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Infectious Diseases

Updated 28 April 2020

Coronavirus saliva tests less invasive, safer, and accurate – but only if done properly

A recent review assessed the potential of three methods of saliva collection in diagnosing the new coronavirus, and explains the benefits of each method.

The world’s governments are under pressure to increase testing for the new coronavirus, officially named SARS-CoV-2, which has infected more than 2.6 million people worldwide, according to the Johns Hopkins Coronavirus Resource Centre.

To that end, six researchers sought to look into the potential diagnostic value of saliva, by looking closely at existing studies on saliva and Covid-19. They concluded that saliva swabs can be effective and yield quicker results – if done correctly.

Generation and transmission of saliva droplets

Saliva is a common medium for virus transmission. According to the World Health Organization (WHO), the new coronavirus virus spreads primarily through droplets of saliva or discharge from the nose – which can happen when an infected person coughs or sneezes.

Saliva, the authors of the paper note, is made up of 99% water, with the remaining 1% comprising components for, among others, the purpose of tasting and digesting.

Breathing, talking, coughing and sneezing are all ways saliva droplets are generated. The droplets are formed as particles and consist of a mixture of moisture and droplet nuclei of microorganisms.

The authors further explain: “The amount, distance, and size of saliva droplets vary among people, suggesting the infectious strength and transmission path of saliva droplets differ when [the] same pathogen was contracted.”

They further add that one cough can generate 3 000 saliva droplet nuclei, which is close to the amount generated during a five-minute talk. And, one sneeze that reaches several metres in air can contain up to 40 000 saliva droplets.

However, studies have shown that it is the smaller droplets that can “travel like a cloud over longer distance by air flow”, explain the authors. But unlike tuberculosis (TB), to date there is no solid evidence to suggest that the virus in saliva droplets can survive in airflow for any length of time.

Testing for SARS-CoV-2 via saliva

The official pathogen detection, the authors explain, occurs when there is a confirmation of SARS-CoV-2 nucleic acid from throat swabs. However, throat swabs, they note, have certain downfalls, including the fact that they are invasive, induce coughing and can cause bleeding. Should this occur, it can increase the risk of healthcare workers being infected.

With the nature of saliva specimen collection, however, it is more secure. The authors draw on three existing methods used to collect saliva: coughing, saliva swabs, and directly from the salivary gland duct.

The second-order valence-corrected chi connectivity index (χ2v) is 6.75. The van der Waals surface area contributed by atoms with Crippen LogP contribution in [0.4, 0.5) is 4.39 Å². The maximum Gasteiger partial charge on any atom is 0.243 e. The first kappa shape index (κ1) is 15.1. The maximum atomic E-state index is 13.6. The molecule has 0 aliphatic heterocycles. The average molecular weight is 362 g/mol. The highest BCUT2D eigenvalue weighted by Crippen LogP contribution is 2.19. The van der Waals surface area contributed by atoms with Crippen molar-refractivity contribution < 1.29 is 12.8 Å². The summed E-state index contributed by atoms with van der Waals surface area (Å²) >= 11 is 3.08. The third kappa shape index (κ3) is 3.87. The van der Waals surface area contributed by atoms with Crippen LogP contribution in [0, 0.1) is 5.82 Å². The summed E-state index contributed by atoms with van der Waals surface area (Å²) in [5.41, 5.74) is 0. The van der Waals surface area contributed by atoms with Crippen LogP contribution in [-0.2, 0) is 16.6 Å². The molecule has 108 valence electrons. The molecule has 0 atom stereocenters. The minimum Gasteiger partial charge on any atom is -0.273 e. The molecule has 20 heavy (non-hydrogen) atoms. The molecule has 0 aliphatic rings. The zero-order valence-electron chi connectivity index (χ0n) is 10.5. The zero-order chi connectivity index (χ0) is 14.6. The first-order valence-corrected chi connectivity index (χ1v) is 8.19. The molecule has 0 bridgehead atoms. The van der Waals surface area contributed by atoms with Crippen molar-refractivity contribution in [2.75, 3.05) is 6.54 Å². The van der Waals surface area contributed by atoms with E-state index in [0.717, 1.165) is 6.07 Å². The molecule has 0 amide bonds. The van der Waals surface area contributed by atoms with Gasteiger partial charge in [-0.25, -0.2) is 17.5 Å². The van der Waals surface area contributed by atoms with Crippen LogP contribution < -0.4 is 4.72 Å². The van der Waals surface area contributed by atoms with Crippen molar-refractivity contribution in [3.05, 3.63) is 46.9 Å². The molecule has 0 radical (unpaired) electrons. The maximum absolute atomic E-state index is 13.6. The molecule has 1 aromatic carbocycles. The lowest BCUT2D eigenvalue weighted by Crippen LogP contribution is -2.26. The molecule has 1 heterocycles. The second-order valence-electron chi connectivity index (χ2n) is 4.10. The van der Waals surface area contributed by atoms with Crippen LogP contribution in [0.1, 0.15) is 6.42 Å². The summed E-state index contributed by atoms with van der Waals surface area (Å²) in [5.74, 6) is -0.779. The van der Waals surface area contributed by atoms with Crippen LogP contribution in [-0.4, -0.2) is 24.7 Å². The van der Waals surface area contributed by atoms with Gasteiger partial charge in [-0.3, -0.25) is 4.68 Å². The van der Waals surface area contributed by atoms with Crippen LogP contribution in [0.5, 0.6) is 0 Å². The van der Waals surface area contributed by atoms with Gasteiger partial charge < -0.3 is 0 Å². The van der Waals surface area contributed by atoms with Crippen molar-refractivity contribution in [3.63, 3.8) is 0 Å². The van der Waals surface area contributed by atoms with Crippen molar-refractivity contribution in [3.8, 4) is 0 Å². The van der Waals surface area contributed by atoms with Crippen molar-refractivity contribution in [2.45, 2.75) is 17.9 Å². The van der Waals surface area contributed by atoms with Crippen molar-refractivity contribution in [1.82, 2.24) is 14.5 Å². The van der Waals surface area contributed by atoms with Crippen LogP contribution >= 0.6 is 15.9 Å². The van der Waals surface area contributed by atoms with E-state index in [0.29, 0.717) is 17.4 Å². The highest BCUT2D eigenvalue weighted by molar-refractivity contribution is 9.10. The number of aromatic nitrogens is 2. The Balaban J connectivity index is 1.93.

Studies analysed by the authors included deep throat saliva, saliva in oral cavity, and salivary gland. Out of these three, they found that deep throat saliva had the highest diagnosis rate of SARS-CoV-2, making it the most reliable form of saliva testing for the virus.

One study they investigated involved twelve positive patients coughing out saliva a few days after hospitalisation, and 11 of their specimens tested positive for the virus. Another study (from the same group) used self-collected saliva from deep throat Covid-19 patients, and among 23 patients, 20 cases of their saliva showed detectable SARS-CoV-2 RNA.

Current evidence based on the second method, involving oral swabs, show that it is more applicable in early detection of the virus, but cannot be used as discharge criteria for patients. Saliva collected directly from the opening of the salivary gland can also detect SARS-CoV-2 nucleic acid, and, according to the authors, could possibly be a predictive and non-invasive test for patients with severe cases.

SA testing

Despite mass testing campaigns, more and smarter testing with faster results is needed. In South Africa, currently, SARS-CoV-2 is detected via a polymerase chain reaction, or PCR molecular test, notes the National Institute for Communicable Diseases (NICD).

The test is done by health workers taking a swab of a person’s throat and/or nose, which gets placed into a fluid, after which it is sent to a laboratory to look for signs of the virus's genetic material, explains News24. If the test is positive, repeat testing is required – all of which can take up to four days.

CNBC recently reported on a new study by Yale University researchers that found that testing saliva for the new coronavirus yields results that are at least as accurate as nasal swabs. The Food and Drug Administration (FDA) also granted emergency use authorisation for a new saliva test which requires a person with coronavirus symptoms to spit into a cup, the Washington Times reports. Results are returned within 24 to 48 hours after arriving at labs.